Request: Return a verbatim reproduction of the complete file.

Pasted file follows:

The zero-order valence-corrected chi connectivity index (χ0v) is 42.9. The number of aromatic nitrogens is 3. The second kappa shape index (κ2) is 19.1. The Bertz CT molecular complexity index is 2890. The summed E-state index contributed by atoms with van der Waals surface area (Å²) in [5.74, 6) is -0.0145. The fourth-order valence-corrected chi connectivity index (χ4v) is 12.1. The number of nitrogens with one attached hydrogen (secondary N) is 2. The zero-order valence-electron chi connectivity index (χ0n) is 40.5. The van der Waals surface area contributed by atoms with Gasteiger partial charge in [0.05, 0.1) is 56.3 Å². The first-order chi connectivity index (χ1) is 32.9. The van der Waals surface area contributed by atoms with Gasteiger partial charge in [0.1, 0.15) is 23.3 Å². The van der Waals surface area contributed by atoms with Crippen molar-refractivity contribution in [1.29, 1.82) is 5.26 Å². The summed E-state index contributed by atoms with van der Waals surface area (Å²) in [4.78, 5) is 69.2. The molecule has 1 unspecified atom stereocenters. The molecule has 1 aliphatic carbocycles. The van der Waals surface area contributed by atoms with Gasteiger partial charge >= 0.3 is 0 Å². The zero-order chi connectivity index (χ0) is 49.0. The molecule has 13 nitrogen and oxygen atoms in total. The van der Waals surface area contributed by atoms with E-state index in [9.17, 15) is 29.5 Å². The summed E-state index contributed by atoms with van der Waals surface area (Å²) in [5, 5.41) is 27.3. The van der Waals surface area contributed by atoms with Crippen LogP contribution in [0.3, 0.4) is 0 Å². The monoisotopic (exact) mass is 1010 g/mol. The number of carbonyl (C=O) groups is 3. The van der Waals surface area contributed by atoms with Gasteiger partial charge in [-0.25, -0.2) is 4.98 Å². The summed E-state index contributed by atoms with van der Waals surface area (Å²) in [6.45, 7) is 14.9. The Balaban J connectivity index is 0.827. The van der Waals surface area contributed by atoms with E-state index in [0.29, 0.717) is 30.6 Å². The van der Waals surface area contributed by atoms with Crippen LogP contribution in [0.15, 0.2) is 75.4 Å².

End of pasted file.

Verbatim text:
The zero-order valence-corrected chi connectivity index (χ0v) is 42.9. The number of aromatic nitrogens is 3. The second kappa shape index (κ2) is 19.1. The Bertz CT molecular complexity index is 2890. The summed E-state index contributed by atoms with van der Waals surface area (Å²) in [5.74, 6) is -0.0145. The fourth-order valence-corrected chi connectivity index (χ4v) is 12.1. The number of nitrogens with one attached hydrogen (secondary N) is 2. The zero-order valence-electron chi connectivity index (χ0n) is 40.5. The van der Waals surface area contributed by atoms with Gasteiger partial charge in [0.05, 0.1) is 56.3 Å². The first-order chi connectivity index (χ1) is 32.9. The van der Waals surface area contributed by atoms with Gasteiger partial charge in [0.1, 0.15) is 23.3 Å². The van der Waals surface area contributed by atoms with Crippen molar-refractivity contribution in [1.29, 1.82) is 5.26 Å². The summed E-state index contributed by atoms with van der Waals surface area (Å²) in [4.78, 5) is 69.2. The molecule has 1 unspecified atom stereocenters. The molecule has 1 aliphatic carbocycles. The van der Waals surface area contributed by atoms with Gasteiger partial charge >= 0.3 is 0 Å². The zero-order chi connectivity index (χ0) is 49.0. The molecule has 13 nitrogen and oxygen atoms in total. The van der Waals surface area contributed by atoms with E-state index in [9.17, 15) is 29.5 Å². The summed E-state index contributed by atoms with van der Waals surface area (Å²) in [5, 5.41) is 27.3. The van der Waals surface area contributed by atoms with Crippen LogP contribution in [0.3, 0.4) is 0 Å². The monoisotopic (exact) mass is 1010 g/mol. The number of carbonyl (C=O) groups is 3. The van der Waals surface area contributed by atoms with Gasteiger partial charge in [-0.25, -0.2) is 4.98 Å². The summed E-state index contributed by atoms with van der Waals surface area (Å²) in [6.45, 7) is 14.9. The Balaban J connectivity index is 0.827. The van der Waals surface area contributed by atoms with E-state index in [0.29, 0.717) is 30.6 Å². The van der Waals surface area contributed by atoms with Crippen LogP contribution in [0.15, 0.2) is 75.4 Å².